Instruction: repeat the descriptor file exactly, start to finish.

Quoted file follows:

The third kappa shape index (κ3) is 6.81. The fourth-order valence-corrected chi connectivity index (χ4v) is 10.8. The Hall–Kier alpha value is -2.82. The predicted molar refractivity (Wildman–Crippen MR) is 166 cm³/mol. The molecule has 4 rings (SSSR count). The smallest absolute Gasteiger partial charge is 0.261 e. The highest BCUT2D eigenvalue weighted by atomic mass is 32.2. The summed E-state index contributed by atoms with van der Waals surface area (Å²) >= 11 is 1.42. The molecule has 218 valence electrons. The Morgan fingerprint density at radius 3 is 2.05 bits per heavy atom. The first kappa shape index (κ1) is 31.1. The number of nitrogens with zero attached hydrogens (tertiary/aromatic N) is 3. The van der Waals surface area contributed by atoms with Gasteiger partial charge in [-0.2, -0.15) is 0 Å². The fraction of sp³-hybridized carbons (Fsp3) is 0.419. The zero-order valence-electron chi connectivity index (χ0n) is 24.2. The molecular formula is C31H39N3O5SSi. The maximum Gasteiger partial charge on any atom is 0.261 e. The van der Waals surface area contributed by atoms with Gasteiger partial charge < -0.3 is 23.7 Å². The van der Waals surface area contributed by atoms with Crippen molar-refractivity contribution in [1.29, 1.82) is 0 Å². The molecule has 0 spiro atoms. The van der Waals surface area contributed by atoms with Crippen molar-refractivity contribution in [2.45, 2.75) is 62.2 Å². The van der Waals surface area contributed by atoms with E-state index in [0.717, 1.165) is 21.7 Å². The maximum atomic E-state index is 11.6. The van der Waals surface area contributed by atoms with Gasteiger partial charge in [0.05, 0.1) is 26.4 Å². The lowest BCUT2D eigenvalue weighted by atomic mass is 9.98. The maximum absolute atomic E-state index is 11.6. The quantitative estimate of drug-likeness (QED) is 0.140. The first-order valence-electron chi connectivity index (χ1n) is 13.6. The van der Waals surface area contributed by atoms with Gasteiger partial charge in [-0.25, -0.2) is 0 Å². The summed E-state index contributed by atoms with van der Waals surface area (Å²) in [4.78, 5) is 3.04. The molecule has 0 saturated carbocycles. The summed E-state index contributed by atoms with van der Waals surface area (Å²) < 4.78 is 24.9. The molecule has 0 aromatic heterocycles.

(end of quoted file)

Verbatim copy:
The third kappa shape index (κ3) is 6.81. The fourth-order valence-corrected chi connectivity index (χ4v) is 10.8. The Hall–Kier alpha value is -2.82. The predicted molar refractivity (Wildman–Crippen MR) is 166 cm³/mol. The molecule has 4 rings (SSSR count). The smallest absolute Gasteiger partial charge is 0.261 e. The highest BCUT2D eigenvalue weighted by atomic mass is 32.2. The summed E-state index contributed by atoms with van der Waals surface area (Å²) >= 11 is 1.42. The molecule has 218 valence electrons. The Morgan fingerprint density at radius 3 is 2.05 bits per heavy atom. The first kappa shape index (κ1) is 31.1. The number of nitrogens with zero attached hydrogens (tertiary/aromatic N) is 3. The van der Waals surface area contributed by atoms with Gasteiger partial charge in [-0.2, -0.15) is 0 Å². The fraction of sp³-hybridized carbons (Fsp3) is 0.419. The zero-order valence-electron chi connectivity index (χ0n) is 24.2. The molecular formula is C31H39N3O5SSi. The maximum Gasteiger partial charge on any atom is 0.261 e. The van der Waals surface area contributed by atoms with Gasteiger partial charge < -0.3 is 23.7 Å². The van der Waals surface area contributed by atoms with Crippen molar-refractivity contribution in [1.29, 1.82) is 0 Å². The molecule has 0 spiro atoms. The van der Waals surface area contributed by atoms with Crippen molar-refractivity contribution in [2.45, 2.75) is 62.2 Å². The van der Waals surface area contributed by atoms with E-state index in [0.717, 1.165) is 21.7 Å². The maximum atomic E-state index is 11.6. The van der Waals surface area contributed by atoms with Gasteiger partial charge in [0.05, 0.1) is 26.4 Å². The lowest BCUT2D eigenvalue weighted by atomic mass is 9.98. The maximum absolute atomic E-state index is 11.6. The quantitative estimate of drug-likeness (QED) is 0.140. The first-order valence-electron chi connectivity index (χ1n) is 13.6. The van der Waals surface area contributed by atoms with Gasteiger partial charge in [-0.25, -0.2) is 0 Å². The summed E-state index contributed by atoms with van der Waals surface area (Å²) in [4.78, 5) is 3.04. The molecule has 0 saturated carbocycles. The summed E-state index contributed by atoms with van der Waals surface area (Å²) < 4.78 is 24.9. The molecule has 0 aromatic heterocycles.